We actually recommend this one as a family read-aloud. It’s written in Old English, which can take a little getting used to; but our family found that by the end of the first chapter, we didn’t even notice the wording differences anymore. The story line and writing are so good that the book drew us in and we could follow the action very easily. I think a lot of that ease was because I was reading the text aloud, so all the children had to do was listen to the Old English. For some kids, having to read Old English for themselves and comprehend it at the same time might be a bit much. So I’m recommending this one as a read-aloud. And it’s a great read-aloud, all about the brave and legendary outlaw known as Robin Hood, who proves himself the best in England with his bow and arrow. Here’s a taste of the language so you can judge for yourself:

“In merry England in the time of old, when good King Henry the Second ruled the land, there lived within the green glades of Sherwood Forest, near Nottingham Town, a famous outlaw whose name was Robin Hood. No archer ever lived that could sped a gray goose shaft with such skill and cunning as his, nor were there ever such yeomen as the sevenscore merry men that roamed with him through the greenwood shades. Right merrily they dwelt within the depths of Sherwood Forest . . . .”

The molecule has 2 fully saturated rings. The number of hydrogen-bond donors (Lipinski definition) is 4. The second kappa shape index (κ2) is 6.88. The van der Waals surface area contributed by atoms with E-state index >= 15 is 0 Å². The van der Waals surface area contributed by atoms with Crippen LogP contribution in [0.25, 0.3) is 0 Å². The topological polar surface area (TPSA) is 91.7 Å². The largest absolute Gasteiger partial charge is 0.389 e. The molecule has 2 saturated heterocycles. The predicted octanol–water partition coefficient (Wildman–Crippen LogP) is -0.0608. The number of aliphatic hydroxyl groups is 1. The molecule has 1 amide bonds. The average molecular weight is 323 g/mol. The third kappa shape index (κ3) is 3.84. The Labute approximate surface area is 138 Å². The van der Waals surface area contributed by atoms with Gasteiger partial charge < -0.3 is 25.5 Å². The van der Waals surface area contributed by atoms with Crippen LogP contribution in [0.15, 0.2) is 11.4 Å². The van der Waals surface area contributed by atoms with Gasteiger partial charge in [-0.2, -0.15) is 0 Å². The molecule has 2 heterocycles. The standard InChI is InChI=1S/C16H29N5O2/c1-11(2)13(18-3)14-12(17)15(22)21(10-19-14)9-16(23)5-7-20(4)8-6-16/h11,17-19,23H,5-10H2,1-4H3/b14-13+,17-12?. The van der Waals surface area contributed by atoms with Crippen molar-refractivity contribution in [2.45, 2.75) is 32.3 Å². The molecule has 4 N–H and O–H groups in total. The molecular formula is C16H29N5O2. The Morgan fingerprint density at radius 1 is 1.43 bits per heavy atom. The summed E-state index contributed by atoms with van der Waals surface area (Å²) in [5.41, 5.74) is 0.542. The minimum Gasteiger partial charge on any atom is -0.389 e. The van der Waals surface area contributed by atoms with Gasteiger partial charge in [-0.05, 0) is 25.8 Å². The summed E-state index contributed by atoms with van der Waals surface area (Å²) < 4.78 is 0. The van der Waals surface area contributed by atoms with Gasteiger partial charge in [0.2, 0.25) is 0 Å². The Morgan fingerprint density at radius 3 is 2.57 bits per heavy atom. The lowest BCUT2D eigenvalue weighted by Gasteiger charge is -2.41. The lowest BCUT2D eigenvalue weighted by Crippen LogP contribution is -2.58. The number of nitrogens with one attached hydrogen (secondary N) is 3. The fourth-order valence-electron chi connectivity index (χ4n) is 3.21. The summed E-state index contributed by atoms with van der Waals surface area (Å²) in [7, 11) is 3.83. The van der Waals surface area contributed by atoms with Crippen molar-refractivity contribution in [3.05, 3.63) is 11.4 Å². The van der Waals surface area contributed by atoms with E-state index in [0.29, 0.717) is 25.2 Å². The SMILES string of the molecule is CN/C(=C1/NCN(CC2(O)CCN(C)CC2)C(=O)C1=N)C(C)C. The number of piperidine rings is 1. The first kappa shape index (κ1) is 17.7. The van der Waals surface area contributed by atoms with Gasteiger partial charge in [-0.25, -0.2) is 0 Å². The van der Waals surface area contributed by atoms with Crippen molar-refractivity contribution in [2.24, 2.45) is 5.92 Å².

You will read about breathtaking escapes, hilarious escapades, quick action, scheming villains, and great surprises—all set amid the pageantry, knights, and maidens of the Middle Ages. You should be able to find this one free online as well. Check gutenberg.org or Google Books. It’s a classic story written by an excellent author.

The World of Columbus and Sons by Genevieve Foster (1451–1537)

Genevieve Foster was an expert at interweaving historical events from around the world that all happened during the same time period. The World of Columbus and Sons is no exception. It really helps you form relations and make historical connections between countries.

The book starts when Christopher Columbus was a boy in Italy. In that section, you read about what else was happening around the world during those years: for example, young Isabella became heir to the crown and married Ferdinand; Prince Henry the Navigator sent explorers to search for a new route to India; Leonardo da Vinci began to study painting; and the War of the Roses began in England. All of those things were happening at the same time. Isn’t that amazing? Each of those stories is told in a short chapter within that section.